Now Playing: with myself
Topic: Book Review
Joe Lansdale is the writer that brought us "Bubba Ho Tep" and he actually narrates it in the expanded bits on the DVD (with his authentic East Texas shitkicker accent). I'm on a Lansdale reading binge at the moment, having gone through (rapidly): FREEZER BURN, SUNSET AND SAWDUST, MUCHO MOJO and now A FINE DARK LINE. Like most of his books, this one is set in Texas and in times gone by. In this case, the year is 1958 and the protaganist is a 13 year old boy who is pretty wet behind the ears. His inadvertant discovery of an old box of letters sets in motion an investigation to an old murder and coverup.
Lansdale is masterful as a dialogue writer; his choice little inserts and conversations are the real reason to read his fiction (I'm compiling a list of these on my "Staring at my feet" blog). Any writer who can come up with "I've got a growth on my pecker"-- Bubba Ho Tep is probably going to come up with choice material, consistently.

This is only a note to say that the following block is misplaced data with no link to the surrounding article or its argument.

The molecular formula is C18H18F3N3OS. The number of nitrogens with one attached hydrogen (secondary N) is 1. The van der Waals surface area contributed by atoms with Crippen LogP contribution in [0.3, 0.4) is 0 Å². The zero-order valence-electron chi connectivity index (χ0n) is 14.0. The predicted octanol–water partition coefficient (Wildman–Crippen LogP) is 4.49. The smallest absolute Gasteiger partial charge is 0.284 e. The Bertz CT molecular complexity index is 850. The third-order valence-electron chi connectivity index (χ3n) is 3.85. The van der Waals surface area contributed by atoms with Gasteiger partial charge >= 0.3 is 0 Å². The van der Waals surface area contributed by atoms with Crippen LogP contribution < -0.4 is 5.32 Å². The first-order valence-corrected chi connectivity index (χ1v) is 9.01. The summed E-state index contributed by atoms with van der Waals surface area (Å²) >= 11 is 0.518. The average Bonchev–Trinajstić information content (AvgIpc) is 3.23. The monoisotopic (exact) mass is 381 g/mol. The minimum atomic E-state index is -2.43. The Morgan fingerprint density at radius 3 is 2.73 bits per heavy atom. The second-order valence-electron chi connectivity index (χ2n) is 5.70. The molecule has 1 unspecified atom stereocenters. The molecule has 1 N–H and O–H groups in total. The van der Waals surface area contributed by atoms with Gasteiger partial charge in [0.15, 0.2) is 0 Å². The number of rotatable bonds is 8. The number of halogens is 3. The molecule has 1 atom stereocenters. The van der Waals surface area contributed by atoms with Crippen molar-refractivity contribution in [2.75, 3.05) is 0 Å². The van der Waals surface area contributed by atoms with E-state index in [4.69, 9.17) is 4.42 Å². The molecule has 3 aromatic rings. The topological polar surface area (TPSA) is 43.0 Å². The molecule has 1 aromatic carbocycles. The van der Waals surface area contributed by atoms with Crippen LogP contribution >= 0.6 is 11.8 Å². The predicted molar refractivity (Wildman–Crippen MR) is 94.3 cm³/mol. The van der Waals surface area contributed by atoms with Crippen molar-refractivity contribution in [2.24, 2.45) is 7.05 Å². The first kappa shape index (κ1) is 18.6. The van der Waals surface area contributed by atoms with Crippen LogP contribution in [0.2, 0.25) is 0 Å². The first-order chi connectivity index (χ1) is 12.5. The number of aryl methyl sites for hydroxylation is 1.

What I liked about AFDL, more than the murder story, which is good, but somewhat conventional, was the social consciousness of the book. AFDL speaks to racial divisiveness with a clear voice. Although there is only one POV character in the novel he is in contact with several black characters (good and evil) that present an alternative view to the 1950s white man's world. I could tell that there might be a little bit of this in Lansdales' own past, perhaps.
In any event, A FINE DARK LINE had me laughing and it kept me engrossed. Having lived in the South (and in Texas for small stretches) it really sounded authentic to me. I hope they makes some of Lansdale's more conventional stuff into a movie some time...